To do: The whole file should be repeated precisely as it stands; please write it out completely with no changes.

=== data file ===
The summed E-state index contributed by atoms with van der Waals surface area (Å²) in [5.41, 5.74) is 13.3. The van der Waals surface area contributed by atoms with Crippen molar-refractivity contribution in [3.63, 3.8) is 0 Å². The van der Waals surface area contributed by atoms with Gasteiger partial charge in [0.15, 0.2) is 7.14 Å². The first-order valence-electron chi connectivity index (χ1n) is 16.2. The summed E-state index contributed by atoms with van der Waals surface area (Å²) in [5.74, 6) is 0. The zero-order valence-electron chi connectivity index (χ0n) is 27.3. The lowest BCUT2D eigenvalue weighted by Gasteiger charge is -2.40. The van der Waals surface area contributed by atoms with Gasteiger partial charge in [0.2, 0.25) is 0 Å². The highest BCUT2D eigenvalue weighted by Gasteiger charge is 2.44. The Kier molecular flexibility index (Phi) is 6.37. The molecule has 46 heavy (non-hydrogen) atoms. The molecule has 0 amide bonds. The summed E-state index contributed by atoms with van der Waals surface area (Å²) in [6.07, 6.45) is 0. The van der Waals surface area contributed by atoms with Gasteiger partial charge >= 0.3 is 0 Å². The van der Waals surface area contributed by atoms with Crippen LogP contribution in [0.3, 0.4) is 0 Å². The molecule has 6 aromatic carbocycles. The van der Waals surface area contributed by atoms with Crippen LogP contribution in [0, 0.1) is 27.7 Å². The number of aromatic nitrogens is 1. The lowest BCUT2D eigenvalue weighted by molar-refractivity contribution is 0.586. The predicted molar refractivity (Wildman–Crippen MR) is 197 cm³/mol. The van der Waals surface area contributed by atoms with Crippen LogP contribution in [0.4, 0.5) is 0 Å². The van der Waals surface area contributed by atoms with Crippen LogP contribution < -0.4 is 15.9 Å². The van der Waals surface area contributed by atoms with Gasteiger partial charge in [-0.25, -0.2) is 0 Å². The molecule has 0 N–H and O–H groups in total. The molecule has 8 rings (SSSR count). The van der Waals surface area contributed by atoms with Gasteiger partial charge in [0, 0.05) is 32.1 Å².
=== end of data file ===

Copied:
The summed E-state index contributed by atoms with van der Waals surface area (Å²) in [5.41, 5.74) is 13.3. The van der Waals surface area contributed by atoms with Crippen molar-refractivity contribution in [3.63, 3.8) is 0 Å². The van der Waals surface area contributed by atoms with Gasteiger partial charge in [0.15, 0.2) is 7.14 Å². The first-order valence-electron chi connectivity index (χ1n) is 16.2. The summed E-state index contributed by atoms with van der Waals surface area (Å²) in [5.74, 6) is 0. The zero-order valence-electron chi connectivity index (χ0n) is 27.3. The lowest BCUT2D eigenvalue weighted by Gasteiger charge is -2.40. The van der Waals surface area contributed by atoms with Gasteiger partial charge in [0.2, 0.25) is 0 Å². The highest BCUT2D eigenvalue weighted by Gasteiger charge is 2.44. The Kier molecular flexibility index (Phi) is 6.37. The molecule has 46 heavy (non-hydrogen) atoms. The molecule has 0 amide bonds. The summed E-state index contributed by atoms with van der Waals surface area (Å²) in [6.07, 6.45) is 0. The van der Waals surface area contributed by atoms with Gasteiger partial charge >= 0.3 is 0 Å². The van der Waals surface area contributed by atoms with Crippen LogP contribution in [0.3, 0.4) is 0 Å². The molecule has 6 aromatic carbocycles. The van der Waals surface area contributed by atoms with Crippen LogP contribution in [0, 0.1) is 27.7 Å². The number of aromatic nitrogens is 1. The lowest BCUT2D eigenvalue weighted by molar-refractivity contribution is 0.586. The predicted molar refractivity (Wildman–Crippen MR) is 197 cm³/mol. The van der Waals surface area contributed by atoms with Crippen LogP contribution in [0.4, 0.5) is 0 Å². The van der Waals surface area contributed by atoms with Crippen LogP contribution < -0.4 is 15.9 Å². The van der Waals surface area contributed by atoms with Gasteiger partial charge in [-0.25, -0.2) is 0 Å². The molecule has 0 N–H and O–H groups in total. The molecule has 8 rings (SSSR count). The van der Waals surface area contributed by atoms with Gasteiger partial charge in [0, 0.05) is 32.1 Å².